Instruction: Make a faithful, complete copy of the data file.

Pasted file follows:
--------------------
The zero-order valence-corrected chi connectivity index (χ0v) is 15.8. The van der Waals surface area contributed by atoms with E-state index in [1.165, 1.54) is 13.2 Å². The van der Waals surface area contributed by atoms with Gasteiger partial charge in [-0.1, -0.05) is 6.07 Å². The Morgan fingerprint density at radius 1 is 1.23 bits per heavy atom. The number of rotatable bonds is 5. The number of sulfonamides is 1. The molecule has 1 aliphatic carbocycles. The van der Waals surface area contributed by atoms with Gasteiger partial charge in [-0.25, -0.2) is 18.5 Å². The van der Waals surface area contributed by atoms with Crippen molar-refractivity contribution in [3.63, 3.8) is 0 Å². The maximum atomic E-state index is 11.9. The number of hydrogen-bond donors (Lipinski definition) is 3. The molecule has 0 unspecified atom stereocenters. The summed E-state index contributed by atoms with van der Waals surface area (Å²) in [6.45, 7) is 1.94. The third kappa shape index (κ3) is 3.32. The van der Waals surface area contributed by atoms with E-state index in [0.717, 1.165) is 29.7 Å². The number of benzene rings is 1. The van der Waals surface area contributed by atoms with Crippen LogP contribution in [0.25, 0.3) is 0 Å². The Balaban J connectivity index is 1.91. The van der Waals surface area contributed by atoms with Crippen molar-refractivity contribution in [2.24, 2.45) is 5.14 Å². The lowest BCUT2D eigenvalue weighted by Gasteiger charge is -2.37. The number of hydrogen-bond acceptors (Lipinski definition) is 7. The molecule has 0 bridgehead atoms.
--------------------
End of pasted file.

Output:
The zero-order valence-corrected chi connectivity index (χ0v) is 15.8. The van der Waals surface area contributed by atoms with E-state index in [1.165, 1.54) is 13.2 Å². The van der Waals surface area contributed by atoms with Gasteiger partial charge in [-0.1, -0.05) is 6.07 Å². The Morgan fingerprint density at radius 1 is 1.23 bits per heavy atom. The number of rotatable bonds is 5. The number of sulfonamides is 1. The molecule has 1 aliphatic carbocycles. The van der Waals surface area contributed by atoms with Gasteiger partial charge in [-0.25, -0.2) is 18.5 Å². The van der Waals surface area contributed by atoms with Crippen molar-refractivity contribution in [3.63, 3.8) is 0 Å². The maximum atomic E-state index is 11.9. The number of hydrogen-bond donors (Lipinski definition) is 3. The molecule has 0 unspecified atom stereocenters. The summed E-state index contributed by atoms with van der Waals surface area (Å²) in [6.45, 7) is 1.94. The third kappa shape index (κ3) is 3.32. The van der Waals surface area contributed by atoms with E-state index in [0.717, 1.165) is 29.7 Å². The number of benzene rings is 1. The van der Waals surface area contributed by atoms with Crippen LogP contribution in [0.25, 0.3) is 0 Å². The Balaban J connectivity index is 1.91. The van der Waals surface area contributed by atoms with Crippen molar-refractivity contribution in [2.24, 2.45) is 5.14 Å². The lowest BCUT2D eigenvalue weighted by Gasteiger charge is -2.37. The number of hydrogen-bond acceptors (Lipinski definition) is 7. The molecule has 0 bridgehead atoms.